[Senate Report 110-455] [From the U.S. Government Publishing Office] 110th Congress 2d Session SENATE Report 110-455 _______________________________________________________________________ Calendar No. 953 FEDERAL PROTECTIVE SERVICE GUARD CONTRACTING REFORM ACT OF 2008 __________ R E P O R T of the COMMITTEE ON HOMELAND SECURITY AND GOVERNMENTAL AFFAIRS UNITED STATES SENATE to accompany H.R. 3068 TO PROHIBIT THE AWARD OF CONTRACTS TO PROVIDE GUARD SERVICES UNDER THE CONTRACT SECURITY GUARD PROGRAM OF THE FEDERAL PROTECTIVE SERVICE TO A BUSINESS CONCERN THAT IS OWNED, CONTROLLED, OR OPERATED BY AN INDIVIDUAL WHO HAS BEEN CONVICTED OF A FELONY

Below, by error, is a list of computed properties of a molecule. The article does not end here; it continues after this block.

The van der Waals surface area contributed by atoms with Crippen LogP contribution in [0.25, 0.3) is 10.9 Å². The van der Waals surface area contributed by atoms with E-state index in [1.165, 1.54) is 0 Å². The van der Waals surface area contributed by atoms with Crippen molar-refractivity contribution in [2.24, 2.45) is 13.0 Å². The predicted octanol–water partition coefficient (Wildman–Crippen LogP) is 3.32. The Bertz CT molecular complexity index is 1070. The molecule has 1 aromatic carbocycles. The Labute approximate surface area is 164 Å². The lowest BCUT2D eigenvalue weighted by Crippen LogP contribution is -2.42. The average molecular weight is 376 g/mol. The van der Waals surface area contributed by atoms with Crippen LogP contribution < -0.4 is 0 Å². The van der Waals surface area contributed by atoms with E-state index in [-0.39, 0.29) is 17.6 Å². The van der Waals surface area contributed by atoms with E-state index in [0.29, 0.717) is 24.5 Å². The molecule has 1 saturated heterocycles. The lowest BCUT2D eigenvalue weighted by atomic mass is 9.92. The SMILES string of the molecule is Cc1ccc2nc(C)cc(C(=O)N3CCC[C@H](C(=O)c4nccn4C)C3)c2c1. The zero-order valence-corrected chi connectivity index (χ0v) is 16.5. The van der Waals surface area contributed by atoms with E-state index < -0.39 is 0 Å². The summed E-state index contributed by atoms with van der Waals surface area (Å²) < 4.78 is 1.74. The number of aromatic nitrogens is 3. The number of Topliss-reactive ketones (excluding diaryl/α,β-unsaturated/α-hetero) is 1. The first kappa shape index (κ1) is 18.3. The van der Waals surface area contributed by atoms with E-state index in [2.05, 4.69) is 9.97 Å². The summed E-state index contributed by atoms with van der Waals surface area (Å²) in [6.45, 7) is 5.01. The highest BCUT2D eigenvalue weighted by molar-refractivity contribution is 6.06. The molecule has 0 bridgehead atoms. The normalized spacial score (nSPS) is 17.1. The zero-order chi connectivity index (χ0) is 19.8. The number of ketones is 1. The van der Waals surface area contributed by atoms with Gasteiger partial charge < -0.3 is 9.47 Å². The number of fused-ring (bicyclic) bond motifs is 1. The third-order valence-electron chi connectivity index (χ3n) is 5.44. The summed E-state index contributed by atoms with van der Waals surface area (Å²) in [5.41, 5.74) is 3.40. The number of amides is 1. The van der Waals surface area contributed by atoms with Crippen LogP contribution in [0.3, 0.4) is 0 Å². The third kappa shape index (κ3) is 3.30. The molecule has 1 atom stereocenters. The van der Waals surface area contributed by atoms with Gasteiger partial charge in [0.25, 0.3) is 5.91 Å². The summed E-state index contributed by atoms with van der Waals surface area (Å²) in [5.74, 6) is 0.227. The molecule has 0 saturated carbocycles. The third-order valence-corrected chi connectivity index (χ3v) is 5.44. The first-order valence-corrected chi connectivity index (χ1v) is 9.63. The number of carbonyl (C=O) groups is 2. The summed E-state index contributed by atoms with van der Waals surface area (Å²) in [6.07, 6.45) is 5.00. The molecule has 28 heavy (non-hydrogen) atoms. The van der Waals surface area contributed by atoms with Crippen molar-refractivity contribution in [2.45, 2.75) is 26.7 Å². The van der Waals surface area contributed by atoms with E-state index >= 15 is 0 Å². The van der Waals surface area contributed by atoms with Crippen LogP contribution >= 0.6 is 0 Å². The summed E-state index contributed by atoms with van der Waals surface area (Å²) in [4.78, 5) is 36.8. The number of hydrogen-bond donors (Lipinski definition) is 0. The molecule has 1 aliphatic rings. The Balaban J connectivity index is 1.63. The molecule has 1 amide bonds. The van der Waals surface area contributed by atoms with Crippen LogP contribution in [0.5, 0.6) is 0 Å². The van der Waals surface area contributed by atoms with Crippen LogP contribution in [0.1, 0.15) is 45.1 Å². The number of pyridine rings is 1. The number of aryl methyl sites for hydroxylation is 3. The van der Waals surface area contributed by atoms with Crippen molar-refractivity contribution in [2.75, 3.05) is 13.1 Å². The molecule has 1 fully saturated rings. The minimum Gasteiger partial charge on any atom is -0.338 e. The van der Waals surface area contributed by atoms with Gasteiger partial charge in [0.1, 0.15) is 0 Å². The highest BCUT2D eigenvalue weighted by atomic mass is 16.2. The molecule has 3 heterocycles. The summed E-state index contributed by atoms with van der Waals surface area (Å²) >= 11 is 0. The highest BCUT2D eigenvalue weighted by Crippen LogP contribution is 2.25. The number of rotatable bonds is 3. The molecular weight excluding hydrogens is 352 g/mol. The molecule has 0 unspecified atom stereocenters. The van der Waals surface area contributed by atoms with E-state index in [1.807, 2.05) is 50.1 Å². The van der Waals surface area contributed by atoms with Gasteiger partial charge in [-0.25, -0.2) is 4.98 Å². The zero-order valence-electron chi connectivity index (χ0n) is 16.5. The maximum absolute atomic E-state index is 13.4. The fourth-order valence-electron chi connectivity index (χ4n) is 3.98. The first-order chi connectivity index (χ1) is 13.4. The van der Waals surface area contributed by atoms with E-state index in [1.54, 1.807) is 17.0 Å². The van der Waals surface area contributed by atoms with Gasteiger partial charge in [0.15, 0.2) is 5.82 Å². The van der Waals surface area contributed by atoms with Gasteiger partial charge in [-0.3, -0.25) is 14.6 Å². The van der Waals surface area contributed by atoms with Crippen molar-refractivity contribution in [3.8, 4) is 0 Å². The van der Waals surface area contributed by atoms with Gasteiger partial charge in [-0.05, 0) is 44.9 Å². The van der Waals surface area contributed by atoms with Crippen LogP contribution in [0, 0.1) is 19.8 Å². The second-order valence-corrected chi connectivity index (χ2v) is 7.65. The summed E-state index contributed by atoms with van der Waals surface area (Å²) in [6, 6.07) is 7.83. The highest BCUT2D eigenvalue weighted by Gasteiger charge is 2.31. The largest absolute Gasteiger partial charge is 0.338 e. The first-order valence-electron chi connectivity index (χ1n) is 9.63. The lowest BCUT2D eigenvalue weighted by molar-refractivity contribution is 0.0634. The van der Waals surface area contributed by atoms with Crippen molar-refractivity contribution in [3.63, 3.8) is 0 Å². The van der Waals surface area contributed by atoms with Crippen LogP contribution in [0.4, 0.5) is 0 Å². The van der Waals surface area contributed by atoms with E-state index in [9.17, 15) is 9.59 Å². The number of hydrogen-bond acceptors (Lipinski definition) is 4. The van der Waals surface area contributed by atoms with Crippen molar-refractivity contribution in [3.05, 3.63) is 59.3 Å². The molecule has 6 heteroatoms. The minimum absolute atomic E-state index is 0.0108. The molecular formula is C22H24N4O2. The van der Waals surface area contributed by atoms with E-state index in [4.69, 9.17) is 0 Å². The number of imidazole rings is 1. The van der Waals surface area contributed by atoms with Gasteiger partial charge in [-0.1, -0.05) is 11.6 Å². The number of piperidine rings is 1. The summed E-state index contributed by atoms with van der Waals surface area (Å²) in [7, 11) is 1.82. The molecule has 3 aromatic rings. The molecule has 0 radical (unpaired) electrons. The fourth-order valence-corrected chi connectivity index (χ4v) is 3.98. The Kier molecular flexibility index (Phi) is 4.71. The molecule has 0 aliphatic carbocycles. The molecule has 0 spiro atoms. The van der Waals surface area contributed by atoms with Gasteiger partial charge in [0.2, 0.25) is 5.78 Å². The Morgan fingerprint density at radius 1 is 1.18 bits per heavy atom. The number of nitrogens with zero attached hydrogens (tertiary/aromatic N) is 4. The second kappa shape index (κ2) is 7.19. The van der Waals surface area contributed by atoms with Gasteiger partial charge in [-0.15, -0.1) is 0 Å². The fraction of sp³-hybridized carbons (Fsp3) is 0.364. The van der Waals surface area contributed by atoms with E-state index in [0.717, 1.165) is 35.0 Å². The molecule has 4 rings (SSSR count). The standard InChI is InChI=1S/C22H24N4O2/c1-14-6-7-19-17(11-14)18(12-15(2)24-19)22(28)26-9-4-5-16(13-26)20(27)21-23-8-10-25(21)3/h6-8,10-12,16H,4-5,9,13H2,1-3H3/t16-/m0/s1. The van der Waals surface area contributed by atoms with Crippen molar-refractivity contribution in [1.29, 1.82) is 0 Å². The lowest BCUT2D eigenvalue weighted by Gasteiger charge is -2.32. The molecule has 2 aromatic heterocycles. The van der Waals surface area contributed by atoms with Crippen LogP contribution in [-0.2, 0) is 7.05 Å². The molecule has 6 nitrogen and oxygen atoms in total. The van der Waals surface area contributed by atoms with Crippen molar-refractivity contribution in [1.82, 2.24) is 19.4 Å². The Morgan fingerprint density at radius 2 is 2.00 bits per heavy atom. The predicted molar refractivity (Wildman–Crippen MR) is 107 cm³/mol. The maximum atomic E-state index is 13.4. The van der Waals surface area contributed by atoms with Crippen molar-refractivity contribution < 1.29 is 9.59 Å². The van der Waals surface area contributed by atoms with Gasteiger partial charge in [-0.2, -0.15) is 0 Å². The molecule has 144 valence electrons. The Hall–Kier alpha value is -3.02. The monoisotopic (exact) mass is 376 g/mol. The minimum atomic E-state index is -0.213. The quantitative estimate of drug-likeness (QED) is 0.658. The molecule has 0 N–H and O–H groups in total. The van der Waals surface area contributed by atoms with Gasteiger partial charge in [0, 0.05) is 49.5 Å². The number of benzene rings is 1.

September 11, 2008.--Ordered to be printed COMMITTEE ON HOMELAND SECURITY AND GOVERNMENTAL AFFAIRS JOSEPH I. LIEBERMAN, Connecticut, Chairman CARL LEVIN, Michigan SUSAN M. COLLINS, Maine DANIEL K. AKAKA, Hawaii TED STEVENS, Alaska THOMAS R. CARPER, Delaware GEORGE V. VOINOVICH, Ohio MARK L. PRYOR, Arkansas NORM COLEMAN, Minnesota MARY L. LANDRIEU, Louisiana TOM COBURN, Oklahoma BARACK OBAMA, Illinois PETE V. DOMENICI, New Mexico CLAIRE McCASKILL, Missouri JOHN WARNER, Virginia JON TESTER, Montana JOHN E. SUNUNU, New Hampshire Michael L. Alexander, Staff Director Kevin J. Landy, Chief Counsel Jason M. Yanussi, Professional Staff Member Brandon L. Milhorn, Minority Staff Director and Chief Counsel Amanda Wood, Minority Director of Governmental Affairs Trina Driessnack Tyrer, Chief Clerk C O N T E N T S ---------- Page I. Purpose and Summary..............................................1 II. Background and Need for the Legislation..........................1 III. Legislative History..............................................2 IV. Section by Section Analysis......................................3 V. Evaluation of Regulatory Impact..................................3 VI. Congressional Budget Office Cost Estimate........................3 VII. Changes in Existing Law Made by the Bill, as Reported............4 Calendar No. 953 110th Congress SENATE Report 2d Session 110-455 ====================================================================== FEDERAL PROTECTIVE SERVICE GUARD CONTRACTING REFORM ACT OF 2008 _______ September 11, 2008.--Ordered to be printed _______ Mr. Lieberman, from the Committee on Homeland Security and Governmental Affairs, submitted the following R E P O R T [To accompany H.R. 3068] The Committee on Homeland Security and Governmental Affairs, having considered H.R. 3068, a bill to prohibit the award of contracts to provide guard services under the contract security guard program of the Federal Protective Service to a business concern that is owned, controlled, or operated by an individual who has been convicted of a felony, reports favorably thereon with an amendment and recommends that the bill, as amended, do pass. I. PURPOSE AND SUMMARY The purpose of this legislation is to prevent the Federal Protective Service from awarding contracts for guard services to companies owned, controlled or operated by individuals convicted of serious felonies who may present a risk to the security of federal employees and federal property. II. BACKGROUND AND NEED FOR THE LEGISLATION This legislation was developed in response to two oversight hearings of the Federal Protective Service conducted by the House Committee on Transportation and Infrastructure on April 17, 2007, and June 21, 2007. While examining the role that contract security guards have in protecting federal personnel and property, the House Committee on Transportation and Infrastructure learned that one contract guard services company was operated by an individual who had been convicted of fraud and had failed to pay its security guard employees. As a result, this may have created a security risk for federal employees and federal buildings. Legislation subsequently introduced by Representative Eleanor Holmes Norton to address this vulnerability, H.R. 3068, was passed by the House of Representatives on October 2, 2007. The bill reported by the Senate Committee on Homeland Security and Governmental Affairs directs the Secretary of the Department of Homeland Security (DHS), acting through the Assistant Secretary of the U.S. Immigration and Customs Enforcement, to promulgate regulations prohibiting the award of contracts for guard services by the Federal Protective Service to any business owned, controlled or operated by an individual convicted of serious felonies. The regulations shall identify which serious felonies may prohibit a contractor from being awarded a contract, on either a permanent or interim basis, and shall require contractors to provide the relevant information when submitting bids or proposals. The bill also requires that the regulations provide guidelines for a contracting officer to assess the present responsibility of the contractor, any mitigating factors and the risk associated with the previous conviction, so that the contracting officer may award a contract to an affected business under certain circumstances. The bill also requires a report on establishing similar guidelines government-wide. The Committee is concerned that the Federal Protective Service's existing processes for overseeing its contracts for security guard services, and for evaluating the present responsibility of a contractor, may have created a security risk for federal employees and buildings. However, the Committee was also concerned that the legislation as passed by the House of Representatives may have instituted an overly broad prohibition. As a result, the Committee amended the legislation to direct DHS to develop regulations identifying which serious felonies may prohibit a business from being awarded a contract for security guard services. The legislation gives the Secretary flexibility to consider permanent or interim prohibitions, or both, as necessary. The Committee recognizes that such a prohibition may disproportionately affect small businesses, which may have a more difficult time changing principals in the event one or more individuals has previously been convicted of a felony. The Committee has therefore required the regulations include guidance for contracting officers to assess mitigating factors and other evidence of present responsibility, thereby allowing the contracting officer to award a contract under certain circumstances. III. LEGISLATIVE HISTORY H.R. 3068 was introduced by Representative Eleanor Holmes Norton on July 17, 2007, and was referred to the House Committee on Transportation and Infrastructure. On July 18, 2007, the bill was referred to the Subcommittee on Economic Development, Public Buildings and Emergency Management. The subcommittee held a markup to consider H.R. 3068 on August 1, 2007, and favorably recommended the bill to the Committee by voice vote. On August 2, 2007, the Committee on Transportation and Infrastructure ordered the bill, as amended, reported favorably to the House by voice vote. The House passed H.R. 3068 by voice vote on October 2, 2007. On October 3, 2007, H.R. 3068 was referred to the Senate Committee on Homeland Security and Governmental Affairs. On July 30, 2008, the Committee considered H.R. 3068. Senator Lieberman offered an amendment in the nature of a substitute which was adopted by voice vote. The bill, as amended, was adopted by the Committee by voice vote, and favorably reported to the Senate. Members present for the vote on the substitute amendment and the vote on the bill, as amended, were Senators Lieberman, Akaka, Carper, Pryor, Landrieu, Tester, Collins, Stevens, and Voinovich. IV. SECTION-BY-SECTION ANALYSIS Section 1. Short title The short title of the bill is the Federal Protective Service Guard Contracting Reform Act of 2008. Section 2. Federal Protective Service contracts Subsection (a) requires the Secretary of Homeland Security, acting through the Assistant Secretary of U.S. Immigration and Customs Enforcement, to promulgate regulations establishing guidelines for the prohibition of contract awards for guard services by the Federal Protective Service to any businesses owned, controlled or operated by an individual convicted of a felony. The Secretary may consider permanent or interim prohibitions. The regulations shall identify which serious felonies may prohibit a contractor from being awarded a contract, require contractors to provide the necessary information, and will provide guidelines for contracting officers considering mitigating factors and evidence of present responsibility. Subsection (b) requires the regulations be issued not later than 6 months after the date of enactment of the legislation. Section 3. Report on government-wide applicability This section requires the Administrator for Federal Procurement Policy to submit a report to the Senate Committee on Homeland Security and Governmental Affairs and the House Committee on Oversight and Government Reform on establishing similar guidelines government-wide, no later than 180 days after the date of enactment. V. EVALUATION OF REGULATORY IMPACT Pursuant to the requirement of paragraph 11(b)(1) of rule XXVI of the Standing Rules of the Senate the Committee has considered the regulatory impact of this bill. CBO states that the bill contains no intergovernmental or private-sector mandates as defined in the Unfunded Mandates Reform Act and would impose no costs on state, local, or tribal governments. VI. ESTIMATED COST OF LEGISLATION August 12, 2008. Hon. Joseph I. Lieberman, Chairman, Committee on Homeland Security and Governmental Affairs, U.S. Senate, Washington, DC. Dear Mr. Chairman: The Congressional Budget Office has prepared the enclosed cost estimate for H.R. 3068, the Federal Protective Service Guard Contracting Reform Act of 2008. If you wish further details on this estimate, we will be pleased to provide them. The CBO staff contact is Matthew Pickford. Sincerely, Peter R. Orszag. Enclosure. H.R. 3068--Federal Protective Service Guard Contracting Reform Act of 2008 H.R. 3068 would direct the Department of Homeland Security (DHS) to issue regulations prohibiting firms owned, operated, or controlled by certain convicted felons from receiving contracts to provide guard services through the Federal Protective Service. The bill would allow DHS to determine which felonies would affect eligibility for such contracts and the terms and conditions under which exceptions could be granted. Finally, the legislation would require the Office of Federal Procurement Policy (OFPP) to report to the Congress on the merits of establishing similar guidelines governmentwide. Based on information from DHS and OFPP, CBO estimates that implementing H.R. 3068 would cost less than $500,000 over the 2009-2010 period, subject to the availability of appropriated funds. Enacting the legislation would not affect direct spending or revenues. H.R. 3068 contains no intergovernmental or private-sector mandates as defined in the Unfunded Mandates Reform Act and would impose no costs on state, local, or tribal governments. On August 27, 2007, CBO provided a cost estimate for H.R. 3068 as ordered reported by the House Committee on Transportation and Infrastructure on August 2, 2007. The two bills are similar in that they both deal with the awarding of guard services but have different provisions regarding the regulations and reporting requirements. The cost estimates reflect those differences. The CBO staff contact for this estimate is Matthew Pickford. This estimate was approved by Peter H. Fontaine, Assistant Director for Budget Analysis. VIII. CHANGES IN EXISTING LAW MADE BY THE BILL, AS REPORTED Because this legislation would not repeal or amend any provision of current law, it would make no changes in existing law within the meaning of clauses (a) and (b) of paragraph 12 of rule XXVI of the Standing Rules of the Senate.